Statins provide 'limited use unless you stay on them for life'

Article By: Laura Donnelly

New study finds stopping treatment early cuts the benefits by as much as three quarters - even for those who stayed on them until their 80s

Statins provide limited use unless patients stay on them for life, research suggests.

The British study found that stopping treatment early cut the benefits by as much as three quarters - even among those who stayed on the drugs until they reached their 80s.

Researchers from Oxford University and Queen Mary University of London found most of the gains from taking cholesterol-busting drugs occur in later life, when the risk of heart disease is greatest.

Some people stop taking statins because they dislike being on long-term medication or because they suspect side-effects.

However, lead author Dr Runguo Wu, from Queen Mary University of London, said: “Stopping treatment, unless advised by a doctor, does not appear to be a wise choice.”

Modellers estimated the benefit of taking a standard 40mg daily dose of statins for 57,473 people selected from the UK Biobank, using detailed information about their medical history, as well as age and sex.

The benefit was measured in quality-adjusted life years (QALYs), which is the length of life adjusted to reflect the impact of poor health on quality of life.

One QALY is equal to one year of life in perfect health.

Researchers found that compared with lifelong use, stopping therapy at 80 years of age erased a large share of the potential benefit.

The trend was particularly strong among women, whose overall risk of heart disease is lower.

'Those at elevated risk start to benefit earlier'
Dr Wu said: “Our study suggests that people who start taking statins in their 50s but stop at 80 years of age instead of continuing lifelong will lose 73 per cent of the QALY benefit if they are at relatively low cardiovascular risk and 36 per cent if they are at high cardiovascular risk – since those at elevated risk start to benefit earlier.

‘Women’s cardiovascular risk is generally lower than men’s.

“This means that for women, most of the lifelong benefit from statins occurs later in life and stopping therapy prematurely is likely more detrimental than for men.”

The research also found that younger people at high risk of heart attacks and strokes lost a significant chunk of life spent in good health if they delayed starting on statins.

Participants who were under 45 with a 20 per cent chance of heart attacks and strokes within a decade lost 7 per cent of the potential benefits of lifelong therapy, by delaying medication for five years. For those at low risk, the delay had little impact.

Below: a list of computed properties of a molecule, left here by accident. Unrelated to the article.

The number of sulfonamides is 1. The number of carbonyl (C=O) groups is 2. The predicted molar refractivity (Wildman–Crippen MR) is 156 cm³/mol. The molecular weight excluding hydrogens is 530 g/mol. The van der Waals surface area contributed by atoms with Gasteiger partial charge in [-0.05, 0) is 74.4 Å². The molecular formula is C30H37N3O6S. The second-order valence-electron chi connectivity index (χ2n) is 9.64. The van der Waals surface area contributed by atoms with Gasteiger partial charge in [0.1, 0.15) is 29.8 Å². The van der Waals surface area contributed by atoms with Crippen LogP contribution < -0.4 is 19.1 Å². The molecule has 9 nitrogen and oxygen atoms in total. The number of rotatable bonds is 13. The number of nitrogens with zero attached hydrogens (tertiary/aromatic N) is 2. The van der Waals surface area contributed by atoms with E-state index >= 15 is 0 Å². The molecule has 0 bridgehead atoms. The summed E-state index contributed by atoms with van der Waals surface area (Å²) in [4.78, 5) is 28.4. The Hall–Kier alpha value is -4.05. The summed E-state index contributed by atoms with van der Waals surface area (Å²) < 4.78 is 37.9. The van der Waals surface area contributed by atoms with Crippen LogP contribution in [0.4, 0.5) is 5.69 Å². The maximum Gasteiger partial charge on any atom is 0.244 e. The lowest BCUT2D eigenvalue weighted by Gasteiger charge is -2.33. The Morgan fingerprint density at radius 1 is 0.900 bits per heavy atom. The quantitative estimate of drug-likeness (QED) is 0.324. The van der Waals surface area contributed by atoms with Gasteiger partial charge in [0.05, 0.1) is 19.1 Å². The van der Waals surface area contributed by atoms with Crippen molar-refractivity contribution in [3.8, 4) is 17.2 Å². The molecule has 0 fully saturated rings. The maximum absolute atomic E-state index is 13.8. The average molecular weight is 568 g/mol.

Some people 'have more to lose' by delaying statins
Dr Wu said: “People at higher cardiovascular risk start to accrue benefit early on and have more to lose by delaying statin therapy than those at low risk.”

Cardiovascular disease is the most common cause of ill-health and death worldwide, and high cholesterol is a key modifiable risk factor.

Around 8 million people in the UK take statins, which cost only a few pence a day.

Around four in 10 adults - including most men over the age of 60, and women over 65, are eligible for the drugs, under NHS guidance, which says they should be offered to anyone with a one in five chance of developing cardiovascular disease within a decade.

Reducing LDL, or “bad”, cholesterol by 1 mmol/L with statins reduces the risks of ischaemic heart disease and stroke by around a quarter.

But poor adherence is common, with many put off by concerns about side-effects.

Dr Wu said: “The study indicates that people in their 40s with a high likelihood of developing cardiovascular disease, and people of all ages with existing heart disease, should be considered for immediate initiation of cholesterol lowering treatment.”

Professor Sir Nilesh Samani, medical director at the British Heart Foundation, said: “This large analysis adds to the already extensive evidence that statins help people to live for longer in good health by reducing their risk of having a heart attack or stroke. It shows that the benefits accumulate with time. This means the earlier the treatment is started the more effective it is and shows that the benefits persist into old age. Therefore, statins should not be stopped simply because someone is elderly."


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